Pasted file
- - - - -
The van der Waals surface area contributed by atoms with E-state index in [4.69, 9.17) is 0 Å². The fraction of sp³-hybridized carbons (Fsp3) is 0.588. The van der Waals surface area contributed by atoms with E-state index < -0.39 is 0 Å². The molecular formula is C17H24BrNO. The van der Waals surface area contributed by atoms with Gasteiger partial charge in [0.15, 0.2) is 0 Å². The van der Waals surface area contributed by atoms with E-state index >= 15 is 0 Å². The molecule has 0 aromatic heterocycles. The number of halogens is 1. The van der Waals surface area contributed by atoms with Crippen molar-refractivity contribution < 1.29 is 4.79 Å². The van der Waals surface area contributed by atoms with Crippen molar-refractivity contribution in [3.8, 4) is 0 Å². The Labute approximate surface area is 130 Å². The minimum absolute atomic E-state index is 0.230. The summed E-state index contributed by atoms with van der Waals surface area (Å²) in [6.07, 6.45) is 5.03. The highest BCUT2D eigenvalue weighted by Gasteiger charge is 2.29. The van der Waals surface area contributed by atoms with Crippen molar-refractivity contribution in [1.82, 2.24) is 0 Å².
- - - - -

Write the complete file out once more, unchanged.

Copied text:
The van der Waals surface area contributed by atoms with E-state index in [4.69, 9.17) is 0 Å². The fraction of sp³-hybridized carbons (Fsp3) is 0.588. The van der Waals surface area contributed by atoms with E-state index < -0.39 is 0 Å². The molecular formula is C17H24BrNO. The van der Waals surface area contributed by atoms with Gasteiger partial charge in [0.15, 0.2) is 0 Å². The van der Waals surface area contributed by atoms with E-state index >= 15 is 0 Å². The molecule has 0 aromatic heterocycles. The number of halogens is 1. The van der Waals surface area contributed by atoms with Crippen molar-refractivity contribution < 1.29 is 4.79 Å². The van der Waals surface area contributed by atoms with Crippen molar-refractivity contribution in [3.8, 4) is 0 Å². The Labute approximate surface area is 130 Å². The minimum absolute atomic E-state index is 0.230. The summed E-state index contributed by atoms with van der Waals surface area (Å²) in [6.07, 6.45) is 5.03. The highest BCUT2D eigenvalue weighted by Gasteiger charge is 2.29. The van der Waals surface area contributed by atoms with Crippen molar-refractivity contribution in [1.82, 2.24) is 0 Å².